The challenge of keeping hackers from ripping off the government
The federal government has long struggled with protecting its massive amounts of data safe from hackers. It's not always been successful, with huge security breaches at the Office of Personnel Management and other agencies exposing sensitive personal information on millions of citizens. The problem has been made even greater by security failures in the private sector, including one at Equifax that exposed more than 100 million individual's information to hackers.
This last item has rasied serious questions about the government's ability to screen and propoerly identify people who apply online for federal assistance programs -- including programs like Meicadi and Social Security. Are these real people in need, or hackers trying to rip off the government?
According to the Goverment Accountability Office, Uncle Sam still has a lot of work to do separating the hackers from the real people:
Remote identity proofing is the process federal agencies and other entities use to verify that the individuals who apply online for benefits and services are who they claim to be. To perform remote identity proofing, agencies that GAO reviewed rely on consumer reporting agencies (CRAs) to conduct a procedure known as knowledge-based verification. This type of verification involves asking applicants seeking federal benefits or services personal questions derived from information found in their credit files, with the assumption that only the true owner of the identity would know the answers. If the applicant responds correctly, their identity is considered to be verified. For example, the Social Security Administration (SSA) uses this technique to verify the identities of individuals seeking access to the “My Social Security” service, which allows them to check the status of benefit applications, request a replacement Social Security or Medicare card, and request other services.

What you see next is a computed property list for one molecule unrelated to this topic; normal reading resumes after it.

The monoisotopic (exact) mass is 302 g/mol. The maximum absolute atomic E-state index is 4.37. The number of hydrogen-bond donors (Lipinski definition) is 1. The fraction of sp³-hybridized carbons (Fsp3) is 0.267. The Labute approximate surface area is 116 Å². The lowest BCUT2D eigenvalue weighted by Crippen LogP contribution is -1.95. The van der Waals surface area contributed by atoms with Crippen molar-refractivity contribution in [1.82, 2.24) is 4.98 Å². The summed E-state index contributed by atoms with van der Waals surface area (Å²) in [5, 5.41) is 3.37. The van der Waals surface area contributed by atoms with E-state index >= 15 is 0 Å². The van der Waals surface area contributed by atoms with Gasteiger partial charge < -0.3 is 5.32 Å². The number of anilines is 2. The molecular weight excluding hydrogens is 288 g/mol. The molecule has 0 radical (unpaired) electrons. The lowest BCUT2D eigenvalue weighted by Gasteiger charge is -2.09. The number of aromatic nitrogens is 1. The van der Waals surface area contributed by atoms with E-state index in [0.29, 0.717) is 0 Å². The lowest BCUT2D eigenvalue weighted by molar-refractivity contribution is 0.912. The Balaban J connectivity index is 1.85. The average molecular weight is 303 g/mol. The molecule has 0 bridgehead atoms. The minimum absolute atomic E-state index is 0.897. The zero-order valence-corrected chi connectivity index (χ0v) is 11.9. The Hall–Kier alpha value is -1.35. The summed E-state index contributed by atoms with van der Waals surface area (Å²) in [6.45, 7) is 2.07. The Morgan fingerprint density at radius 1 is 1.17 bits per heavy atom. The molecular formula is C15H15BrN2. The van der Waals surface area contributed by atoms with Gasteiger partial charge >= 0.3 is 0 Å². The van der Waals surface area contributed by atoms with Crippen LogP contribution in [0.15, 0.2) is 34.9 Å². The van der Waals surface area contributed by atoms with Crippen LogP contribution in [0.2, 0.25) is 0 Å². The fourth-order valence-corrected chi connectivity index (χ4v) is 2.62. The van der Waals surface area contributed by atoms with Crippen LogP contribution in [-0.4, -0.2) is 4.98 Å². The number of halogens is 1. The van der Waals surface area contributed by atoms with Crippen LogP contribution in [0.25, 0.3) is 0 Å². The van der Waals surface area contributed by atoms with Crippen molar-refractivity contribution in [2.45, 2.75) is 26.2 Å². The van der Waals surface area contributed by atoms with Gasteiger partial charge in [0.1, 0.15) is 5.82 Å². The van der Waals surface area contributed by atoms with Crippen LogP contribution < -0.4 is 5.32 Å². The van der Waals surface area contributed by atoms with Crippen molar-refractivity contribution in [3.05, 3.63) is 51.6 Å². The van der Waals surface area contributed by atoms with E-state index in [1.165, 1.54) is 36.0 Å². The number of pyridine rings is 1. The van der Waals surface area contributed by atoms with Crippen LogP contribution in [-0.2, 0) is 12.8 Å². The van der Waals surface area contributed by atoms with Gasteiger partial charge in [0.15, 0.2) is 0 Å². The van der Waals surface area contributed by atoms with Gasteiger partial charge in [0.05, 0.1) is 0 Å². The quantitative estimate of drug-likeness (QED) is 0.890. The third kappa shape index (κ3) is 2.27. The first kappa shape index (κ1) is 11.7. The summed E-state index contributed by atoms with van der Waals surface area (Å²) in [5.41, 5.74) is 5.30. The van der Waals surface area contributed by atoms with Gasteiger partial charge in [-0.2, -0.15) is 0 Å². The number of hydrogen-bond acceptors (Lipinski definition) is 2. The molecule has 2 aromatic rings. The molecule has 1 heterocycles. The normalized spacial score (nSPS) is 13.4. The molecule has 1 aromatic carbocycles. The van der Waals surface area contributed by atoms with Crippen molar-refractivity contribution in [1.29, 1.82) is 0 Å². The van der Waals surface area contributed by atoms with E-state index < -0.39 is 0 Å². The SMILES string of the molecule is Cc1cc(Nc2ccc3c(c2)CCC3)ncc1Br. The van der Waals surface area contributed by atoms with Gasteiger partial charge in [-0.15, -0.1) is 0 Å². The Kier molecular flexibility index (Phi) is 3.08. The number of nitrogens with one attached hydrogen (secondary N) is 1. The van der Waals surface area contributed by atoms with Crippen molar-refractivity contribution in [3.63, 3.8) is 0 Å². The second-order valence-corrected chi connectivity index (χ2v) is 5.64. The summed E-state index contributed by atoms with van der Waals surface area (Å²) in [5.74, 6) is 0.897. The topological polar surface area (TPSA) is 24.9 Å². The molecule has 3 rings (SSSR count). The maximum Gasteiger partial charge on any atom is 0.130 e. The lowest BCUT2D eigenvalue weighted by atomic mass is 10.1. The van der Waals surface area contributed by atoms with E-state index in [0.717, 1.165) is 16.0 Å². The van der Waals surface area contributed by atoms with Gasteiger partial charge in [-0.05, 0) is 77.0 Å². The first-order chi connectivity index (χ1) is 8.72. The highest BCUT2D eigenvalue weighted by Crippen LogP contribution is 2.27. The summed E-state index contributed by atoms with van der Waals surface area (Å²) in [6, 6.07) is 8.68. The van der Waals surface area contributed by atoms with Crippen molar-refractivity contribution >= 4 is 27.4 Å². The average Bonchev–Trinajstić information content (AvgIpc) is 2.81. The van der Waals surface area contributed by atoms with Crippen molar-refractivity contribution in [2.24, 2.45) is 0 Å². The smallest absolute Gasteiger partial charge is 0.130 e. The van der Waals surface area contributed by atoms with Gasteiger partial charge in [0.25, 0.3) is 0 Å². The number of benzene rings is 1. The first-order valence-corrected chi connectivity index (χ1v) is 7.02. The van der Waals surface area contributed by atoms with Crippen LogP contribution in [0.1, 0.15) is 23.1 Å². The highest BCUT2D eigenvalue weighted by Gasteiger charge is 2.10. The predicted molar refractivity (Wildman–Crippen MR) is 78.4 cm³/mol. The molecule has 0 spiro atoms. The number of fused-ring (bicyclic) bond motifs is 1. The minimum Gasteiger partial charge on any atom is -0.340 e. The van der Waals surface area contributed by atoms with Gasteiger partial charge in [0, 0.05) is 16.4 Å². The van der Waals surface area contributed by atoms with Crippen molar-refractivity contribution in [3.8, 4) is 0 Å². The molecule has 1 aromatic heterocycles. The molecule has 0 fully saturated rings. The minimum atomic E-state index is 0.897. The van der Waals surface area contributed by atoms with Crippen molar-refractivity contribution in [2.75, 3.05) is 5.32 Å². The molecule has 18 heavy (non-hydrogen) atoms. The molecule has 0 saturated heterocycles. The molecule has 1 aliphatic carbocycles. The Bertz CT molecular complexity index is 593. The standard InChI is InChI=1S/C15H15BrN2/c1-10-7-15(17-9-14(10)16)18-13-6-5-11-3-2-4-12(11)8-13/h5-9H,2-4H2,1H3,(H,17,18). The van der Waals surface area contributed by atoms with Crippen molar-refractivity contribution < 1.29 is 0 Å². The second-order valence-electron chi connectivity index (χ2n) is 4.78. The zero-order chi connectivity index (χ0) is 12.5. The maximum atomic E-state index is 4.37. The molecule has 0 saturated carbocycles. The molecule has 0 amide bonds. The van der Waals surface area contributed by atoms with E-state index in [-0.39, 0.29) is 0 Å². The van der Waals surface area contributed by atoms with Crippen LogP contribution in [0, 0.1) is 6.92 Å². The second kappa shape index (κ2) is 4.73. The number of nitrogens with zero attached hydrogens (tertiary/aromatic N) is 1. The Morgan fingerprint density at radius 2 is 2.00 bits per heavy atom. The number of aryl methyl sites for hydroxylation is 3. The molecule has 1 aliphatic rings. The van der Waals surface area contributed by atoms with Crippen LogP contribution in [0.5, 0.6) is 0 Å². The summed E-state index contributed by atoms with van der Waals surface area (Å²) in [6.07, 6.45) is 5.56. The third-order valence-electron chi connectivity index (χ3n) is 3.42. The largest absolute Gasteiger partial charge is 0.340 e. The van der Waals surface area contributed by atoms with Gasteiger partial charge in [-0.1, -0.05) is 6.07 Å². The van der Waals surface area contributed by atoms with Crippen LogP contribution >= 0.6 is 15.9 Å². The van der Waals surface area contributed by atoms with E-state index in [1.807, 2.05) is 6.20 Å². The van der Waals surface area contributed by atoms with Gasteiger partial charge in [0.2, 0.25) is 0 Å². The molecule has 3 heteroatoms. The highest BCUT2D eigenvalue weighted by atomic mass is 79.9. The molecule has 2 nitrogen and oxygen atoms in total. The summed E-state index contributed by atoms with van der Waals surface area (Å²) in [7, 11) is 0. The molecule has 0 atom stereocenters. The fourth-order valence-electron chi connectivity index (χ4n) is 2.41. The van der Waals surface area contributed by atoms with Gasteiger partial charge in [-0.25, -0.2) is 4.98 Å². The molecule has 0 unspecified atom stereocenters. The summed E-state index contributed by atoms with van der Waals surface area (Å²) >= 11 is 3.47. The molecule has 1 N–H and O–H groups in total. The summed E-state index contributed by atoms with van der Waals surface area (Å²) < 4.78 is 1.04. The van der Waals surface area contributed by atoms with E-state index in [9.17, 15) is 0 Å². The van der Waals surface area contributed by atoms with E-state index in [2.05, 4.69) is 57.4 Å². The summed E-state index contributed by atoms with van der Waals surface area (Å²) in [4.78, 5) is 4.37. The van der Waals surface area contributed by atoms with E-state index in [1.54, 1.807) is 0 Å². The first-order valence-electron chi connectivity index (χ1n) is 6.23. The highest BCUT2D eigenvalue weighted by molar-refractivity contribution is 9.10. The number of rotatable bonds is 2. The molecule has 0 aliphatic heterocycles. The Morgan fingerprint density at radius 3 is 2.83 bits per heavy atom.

However, data stolen in recent breaches, such as the 2017 Equifax breach, could be used fraudulently to respond to knowledge-based verification questions. The risk that an attacker could obtain and use an individual's personal information to answer knowledge-based verification questions and impersonate that individual led the National Institute of Standards and Technology (NIST) to issue guidance in 2017 that effectively prohibits agencies from using knowledge-based verification for sensitive applications. Alternative methods are available that provide stronger security. However, these methods may have limitations in cost, convenience, and technological maturity, and they may not be viable for all segments of the public.
You can read the entire GAO report here.